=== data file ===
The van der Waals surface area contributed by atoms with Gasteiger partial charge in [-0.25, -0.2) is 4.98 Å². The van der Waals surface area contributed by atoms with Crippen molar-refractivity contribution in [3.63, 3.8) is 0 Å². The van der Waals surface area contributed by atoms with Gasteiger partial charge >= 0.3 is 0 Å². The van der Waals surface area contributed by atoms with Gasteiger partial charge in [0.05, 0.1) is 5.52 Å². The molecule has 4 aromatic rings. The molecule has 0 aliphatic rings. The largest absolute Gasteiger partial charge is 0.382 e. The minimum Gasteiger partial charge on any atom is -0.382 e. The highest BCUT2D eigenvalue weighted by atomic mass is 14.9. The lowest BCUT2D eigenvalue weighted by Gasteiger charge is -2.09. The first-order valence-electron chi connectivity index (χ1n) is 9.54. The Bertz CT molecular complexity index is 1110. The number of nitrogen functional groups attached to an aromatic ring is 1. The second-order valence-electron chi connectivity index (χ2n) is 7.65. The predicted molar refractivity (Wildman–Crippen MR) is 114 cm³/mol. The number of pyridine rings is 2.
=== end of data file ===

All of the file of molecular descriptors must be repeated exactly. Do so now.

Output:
The van der Waals surface area contributed by atoms with Gasteiger partial charge in [-0.25, -0.2) is 4.98 Å². The van der Waals surface area contributed by atoms with Crippen molar-refractivity contribution in [3.63, 3.8) is 0 Å². The van der Waals surface area contributed by atoms with Gasteiger partial charge >= 0.3 is 0 Å². The van der Waals surface area contributed by atoms with Gasteiger partial charge in [0.05, 0.1) is 5.52 Å². The molecule has 4 aromatic rings. The molecule has 0 aliphatic rings. The largest absolute Gasteiger partial charge is 0.382 e. The minimum Gasteiger partial charge on any atom is -0.382 e. The highest BCUT2D eigenvalue weighted by atomic mass is 14.9. The lowest BCUT2D eigenvalue weighted by Gasteiger charge is -2.09. The first-order valence-electron chi connectivity index (χ1n) is 9.54. The Bertz CT molecular complexity index is 1110. The number of nitrogen functional groups attached to an aromatic ring is 1. The second-order valence-electron chi connectivity index (χ2n) is 7.65. The predicted molar refractivity (Wildman–Crippen MR) is 114 cm³/mol. The number of pyridine rings is 2.